Named after Arthur Crawford, Bombay’s first Municipal Commissioner, Crawford Market is beyond doubt one of the most famous markets in the city. It is located opposite the Mumbai Police headquarters, very close to the Victoria Terminus railway station. Anything and everything, from fruits and vegetables to cosmetics and household items, is available here at a wholesale price. Up until March 1996, Crawford Market was the main wholesale market for fruits in the city; it has now been relocated to Navi Mumbai.
Completed in 1869, this architectural marvel was gifted to the city by Sir Cowasji Jehangir, a prominent member of the Parsi community in Bombay. The structure, a blend of Norman and Gothic architectural styles, covers an area of 5,515 square metres (6,000 square feet); though the market stretches over 22,471 square metres (24,000 square feet).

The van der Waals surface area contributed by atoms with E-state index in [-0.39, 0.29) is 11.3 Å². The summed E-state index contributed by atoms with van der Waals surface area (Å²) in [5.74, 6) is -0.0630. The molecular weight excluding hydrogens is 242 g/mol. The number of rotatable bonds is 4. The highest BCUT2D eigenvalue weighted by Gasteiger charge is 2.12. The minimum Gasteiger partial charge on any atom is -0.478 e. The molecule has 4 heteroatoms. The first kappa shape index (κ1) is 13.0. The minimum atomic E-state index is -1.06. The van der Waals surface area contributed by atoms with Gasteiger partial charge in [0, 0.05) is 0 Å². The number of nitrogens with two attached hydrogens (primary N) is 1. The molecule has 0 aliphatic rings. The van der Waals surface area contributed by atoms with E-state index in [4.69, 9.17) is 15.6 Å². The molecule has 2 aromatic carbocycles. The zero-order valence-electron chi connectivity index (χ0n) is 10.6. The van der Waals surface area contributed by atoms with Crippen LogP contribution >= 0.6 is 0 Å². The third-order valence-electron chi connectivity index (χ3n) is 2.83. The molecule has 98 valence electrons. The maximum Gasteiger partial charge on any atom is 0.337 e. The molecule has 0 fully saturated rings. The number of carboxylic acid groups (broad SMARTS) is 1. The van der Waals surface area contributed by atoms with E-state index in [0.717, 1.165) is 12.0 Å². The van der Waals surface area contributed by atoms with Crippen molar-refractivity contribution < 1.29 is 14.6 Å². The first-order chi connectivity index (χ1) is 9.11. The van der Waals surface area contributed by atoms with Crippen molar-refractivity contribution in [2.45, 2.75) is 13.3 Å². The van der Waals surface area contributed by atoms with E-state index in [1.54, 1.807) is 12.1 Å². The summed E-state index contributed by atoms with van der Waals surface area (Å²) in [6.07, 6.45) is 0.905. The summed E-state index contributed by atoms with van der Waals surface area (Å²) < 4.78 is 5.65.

One of the striking features of the building is its clock tower adorned with intricate Victorian carvings. Other interesting design aspects are the friezes at the entrance that depict Indian farmers and the stone fountains inside — both designed by Lockwood Kipling, the father of famous novelist Rudyard Kipling. The Kiplings’ cottage still stands across the road, next to the JJ School of Art.
Built using coarse, buff coloured Kurla stone along with red stone from Bassein, the Crawford Market building was designed with a 15-metre high skylight to allow sunlight to light up the place. In 1882, the building became the first in India to be lit up by electricity.
Until recently the market was the hub for wholesale fruit and vegetable trade, which has now been shifted to Vashi. The structure stands opposite the Mumbai Police headquarters and just north of Victoria Terminus railway station which is at a busy intersection, but surrounded by historic and heritage buildings.